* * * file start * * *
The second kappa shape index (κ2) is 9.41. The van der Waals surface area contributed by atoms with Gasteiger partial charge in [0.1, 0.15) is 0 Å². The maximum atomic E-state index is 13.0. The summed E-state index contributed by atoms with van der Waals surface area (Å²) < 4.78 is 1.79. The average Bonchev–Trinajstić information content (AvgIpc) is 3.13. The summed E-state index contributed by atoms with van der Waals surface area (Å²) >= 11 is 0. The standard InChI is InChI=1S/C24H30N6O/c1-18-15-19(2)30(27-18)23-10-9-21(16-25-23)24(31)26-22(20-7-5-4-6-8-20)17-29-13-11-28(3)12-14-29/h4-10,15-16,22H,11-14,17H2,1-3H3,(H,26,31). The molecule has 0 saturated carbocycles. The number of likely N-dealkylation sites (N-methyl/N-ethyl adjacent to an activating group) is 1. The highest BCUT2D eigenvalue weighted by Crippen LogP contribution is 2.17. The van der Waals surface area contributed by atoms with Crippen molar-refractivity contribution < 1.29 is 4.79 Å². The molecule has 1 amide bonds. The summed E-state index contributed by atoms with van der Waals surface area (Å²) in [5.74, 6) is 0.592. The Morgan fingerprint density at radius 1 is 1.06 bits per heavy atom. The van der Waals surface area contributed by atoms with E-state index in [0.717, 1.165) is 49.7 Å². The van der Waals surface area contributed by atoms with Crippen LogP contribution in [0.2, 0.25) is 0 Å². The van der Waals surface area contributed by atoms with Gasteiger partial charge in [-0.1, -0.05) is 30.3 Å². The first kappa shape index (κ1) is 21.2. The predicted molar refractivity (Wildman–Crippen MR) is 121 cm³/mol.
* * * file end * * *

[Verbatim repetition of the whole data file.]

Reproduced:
The second kappa shape index (κ2) is 9.41. The van der Waals surface area contributed by atoms with Gasteiger partial charge in [0.1, 0.15) is 0 Å². The maximum atomic E-state index is 13.0. The summed E-state index contributed by atoms with van der Waals surface area (Å²) < 4.78 is 1.79. The average Bonchev–Trinajstić information content (AvgIpc) is 3.13. The summed E-state index contributed by atoms with van der Waals surface area (Å²) >= 11 is 0. The standard InChI is InChI=1S/C24H30N6O/c1-18-15-19(2)30(27-18)23-10-9-21(16-25-23)24(31)26-22(20-7-5-4-6-8-20)17-29-13-11-28(3)12-14-29/h4-10,15-16,22H,11-14,17H2,1-3H3,(H,26,31). The molecule has 0 saturated carbocycles. The number of likely N-dealkylation sites (N-methyl/N-ethyl adjacent to an activating group) is 1. The highest BCUT2D eigenvalue weighted by Crippen LogP contribution is 2.17. The van der Waals surface area contributed by atoms with Crippen molar-refractivity contribution < 1.29 is 4.79 Å². The molecule has 1 amide bonds. The summed E-state index contributed by atoms with van der Waals surface area (Å²) in [5.74, 6) is 0.592. The Morgan fingerprint density at radius 1 is 1.06 bits per heavy atom. The van der Waals surface area contributed by atoms with E-state index in [0.717, 1.165) is 49.7 Å². The van der Waals surface area contributed by atoms with Crippen LogP contribution in [0.2, 0.25) is 0 Å². The van der Waals surface area contributed by atoms with Gasteiger partial charge in [-0.1, -0.05) is 30.3 Å². The first kappa shape index (κ1) is 21.2. The predicted molar refractivity (Wildman–Crippen MR) is 121 cm³/mol.